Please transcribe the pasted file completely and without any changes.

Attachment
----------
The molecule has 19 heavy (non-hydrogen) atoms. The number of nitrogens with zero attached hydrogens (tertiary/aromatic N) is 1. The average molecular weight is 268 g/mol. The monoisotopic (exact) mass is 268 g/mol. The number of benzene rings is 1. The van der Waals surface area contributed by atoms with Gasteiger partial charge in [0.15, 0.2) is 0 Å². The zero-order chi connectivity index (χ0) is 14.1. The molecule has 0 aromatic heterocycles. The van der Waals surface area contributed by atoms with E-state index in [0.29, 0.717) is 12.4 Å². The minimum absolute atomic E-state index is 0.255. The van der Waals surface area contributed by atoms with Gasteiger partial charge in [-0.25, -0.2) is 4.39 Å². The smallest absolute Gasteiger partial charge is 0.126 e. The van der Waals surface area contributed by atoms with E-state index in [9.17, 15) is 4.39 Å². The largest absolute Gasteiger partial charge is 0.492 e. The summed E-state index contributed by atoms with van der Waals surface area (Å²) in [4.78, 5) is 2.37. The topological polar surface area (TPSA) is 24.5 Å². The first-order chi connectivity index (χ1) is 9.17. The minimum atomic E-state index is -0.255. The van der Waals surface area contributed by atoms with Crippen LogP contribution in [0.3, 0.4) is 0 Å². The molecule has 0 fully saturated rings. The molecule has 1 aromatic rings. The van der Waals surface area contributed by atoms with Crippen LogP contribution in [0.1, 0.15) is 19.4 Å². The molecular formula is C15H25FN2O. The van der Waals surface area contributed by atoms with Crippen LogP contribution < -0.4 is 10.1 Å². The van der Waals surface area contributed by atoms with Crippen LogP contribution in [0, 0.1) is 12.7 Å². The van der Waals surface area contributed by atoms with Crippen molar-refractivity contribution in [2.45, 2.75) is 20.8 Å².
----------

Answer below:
The molecule has 19 heavy (non-hydrogen) atoms. The number of nitrogens with zero attached hydrogens (tertiary/aromatic N) is 1. The average molecular weight is 268 g/mol. The monoisotopic (exact) mass is 268 g/mol. The number of benzene rings is 1. The van der Waals surface area contributed by atoms with Gasteiger partial charge in [0.15, 0.2) is 0 Å². The zero-order chi connectivity index (χ0) is 14.1. The molecule has 0 aromatic heterocycles. The van der Waals surface area contributed by atoms with E-state index in [0.29, 0.717) is 12.4 Å². The minimum absolute atomic E-state index is 0.255. The van der Waals surface area contributed by atoms with Gasteiger partial charge in [-0.25, -0.2) is 4.39 Å². The smallest absolute Gasteiger partial charge is 0.126 e. The van der Waals surface area contributed by atoms with E-state index in [9.17, 15) is 4.39 Å². The largest absolute Gasteiger partial charge is 0.492 e. The summed E-state index contributed by atoms with van der Waals surface area (Å²) in [4.78, 5) is 2.37. The topological polar surface area (TPSA) is 24.5 Å². The first-order chi connectivity index (χ1) is 9.17. The minimum atomic E-state index is -0.255. The van der Waals surface area contributed by atoms with Crippen LogP contribution in [0.3, 0.4) is 0 Å². The molecule has 0 fully saturated rings. The molecule has 1 aromatic rings. The van der Waals surface area contributed by atoms with Crippen LogP contribution in [0.1, 0.15) is 19.4 Å². The molecular formula is C15H25FN2O. The van der Waals surface area contributed by atoms with Crippen LogP contribution < -0.4 is 10.1 Å². The van der Waals surface area contributed by atoms with Crippen LogP contribution in [0, 0.1) is 12.7 Å². The van der Waals surface area contributed by atoms with Crippen molar-refractivity contribution in [2.45, 2.75) is 20.8 Å².